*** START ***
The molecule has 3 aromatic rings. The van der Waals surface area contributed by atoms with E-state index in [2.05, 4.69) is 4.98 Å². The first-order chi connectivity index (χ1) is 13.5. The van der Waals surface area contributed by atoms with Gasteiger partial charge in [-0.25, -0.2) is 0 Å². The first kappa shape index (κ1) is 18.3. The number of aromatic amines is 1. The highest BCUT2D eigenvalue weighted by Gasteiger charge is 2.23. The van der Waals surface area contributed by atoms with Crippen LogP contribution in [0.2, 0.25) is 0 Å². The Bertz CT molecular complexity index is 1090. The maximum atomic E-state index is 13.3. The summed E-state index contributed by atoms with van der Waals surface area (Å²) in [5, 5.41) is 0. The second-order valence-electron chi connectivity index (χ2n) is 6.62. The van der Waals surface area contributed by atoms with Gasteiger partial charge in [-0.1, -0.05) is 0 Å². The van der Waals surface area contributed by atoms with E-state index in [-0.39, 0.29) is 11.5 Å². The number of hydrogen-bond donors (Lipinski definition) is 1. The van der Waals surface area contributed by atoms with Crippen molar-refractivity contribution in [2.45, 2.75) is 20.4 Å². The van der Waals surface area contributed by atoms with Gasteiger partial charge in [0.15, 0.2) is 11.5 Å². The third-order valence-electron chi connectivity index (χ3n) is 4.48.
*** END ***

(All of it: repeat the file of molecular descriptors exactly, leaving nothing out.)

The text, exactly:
The molecule has 3 aromatic rings. The van der Waals surface area contributed by atoms with E-state index in [2.05, 4.69) is 4.98 Å². The first-order chi connectivity index (χ1) is 13.5. The van der Waals surface area contributed by atoms with Gasteiger partial charge in [-0.25, -0.2) is 0 Å². The first kappa shape index (κ1) is 18.3. The number of aromatic amines is 1. The highest BCUT2D eigenvalue weighted by Gasteiger charge is 2.23. The van der Waals surface area contributed by atoms with Crippen LogP contribution in [0.2, 0.25) is 0 Å². The Bertz CT molecular complexity index is 1090. The maximum atomic E-state index is 13.3. The summed E-state index contributed by atoms with van der Waals surface area (Å²) in [5, 5.41) is 0. The second-order valence-electron chi connectivity index (χ2n) is 6.62. The van der Waals surface area contributed by atoms with Gasteiger partial charge in [-0.1, -0.05) is 0 Å². The van der Waals surface area contributed by atoms with E-state index in [-0.39, 0.29) is 11.5 Å². The number of hydrogen-bond donors (Lipinski definition) is 1. The van der Waals surface area contributed by atoms with Crippen molar-refractivity contribution in [2.45, 2.75) is 20.4 Å². The van der Waals surface area contributed by atoms with Gasteiger partial charge in [0.15, 0.2) is 11.5 Å². The third-order valence-electron chi connectivity index (χ3n) is 4.48.